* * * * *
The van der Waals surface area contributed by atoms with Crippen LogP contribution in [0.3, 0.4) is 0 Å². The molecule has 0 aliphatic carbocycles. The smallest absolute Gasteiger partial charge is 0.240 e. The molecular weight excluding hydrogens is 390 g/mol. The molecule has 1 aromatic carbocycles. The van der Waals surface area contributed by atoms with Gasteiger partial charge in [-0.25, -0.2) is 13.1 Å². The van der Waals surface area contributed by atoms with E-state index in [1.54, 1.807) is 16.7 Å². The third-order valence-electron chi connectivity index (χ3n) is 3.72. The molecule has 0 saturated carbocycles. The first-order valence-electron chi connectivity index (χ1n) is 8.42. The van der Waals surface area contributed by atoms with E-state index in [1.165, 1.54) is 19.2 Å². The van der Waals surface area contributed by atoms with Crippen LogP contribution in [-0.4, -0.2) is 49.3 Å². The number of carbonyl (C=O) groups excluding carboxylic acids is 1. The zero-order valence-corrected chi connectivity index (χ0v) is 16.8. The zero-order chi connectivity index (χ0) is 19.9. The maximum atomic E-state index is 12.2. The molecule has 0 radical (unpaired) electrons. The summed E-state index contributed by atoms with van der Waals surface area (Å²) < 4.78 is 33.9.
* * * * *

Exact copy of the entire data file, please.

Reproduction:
The van der Waals surface area contributed by atoms with Crippen LogP contribution in [0.3, 0.4) is 0 Å². The molecule has 0 aliphatic carbocycles. The smallest absolute Gasteiger partial charge is 0.240 e. The molecular weight excluding hydrogens is 390 g/mol. The molecule has 1 aromatic carbocycles. The van der Waals surface area contributed by atoms with Gasteiger partial charge in [-0.25, -0.2) is 13.1 Å². The van der Waals surface area contributed by atoms with E-state index in [1.54, 1.807) is 16.7 Å². The third-order valence-electron chi connectivity index (χ3n) is 3.72. The molecule has 0 saturated carbocycles. The first-order valence-electron chi connectivity index (χ1n) is 8.42. The van der Waals surface area contributed by atoms with E-state index in [1.165, 1.54) is 19.2 Å². The van der Waals surface area contributed by atoms with Crippen LogP contribution in [-0.4, -0.2) is 49.3 Å². The number of carbonyl (C=O) groups excluding carboxylic acids is 1. The zero-order valence-corrected chi connectivity index (χ0v) is 16.8. The zero-order chi connectivity index (χ0) is 19.9. The maximum atomic E-state index is 12.2. The molecule has 0 radical (unpaired) electrons. The summed E-state index contributed by atoms with van der Waals surface area (Å²) < 4.78 is 33.9.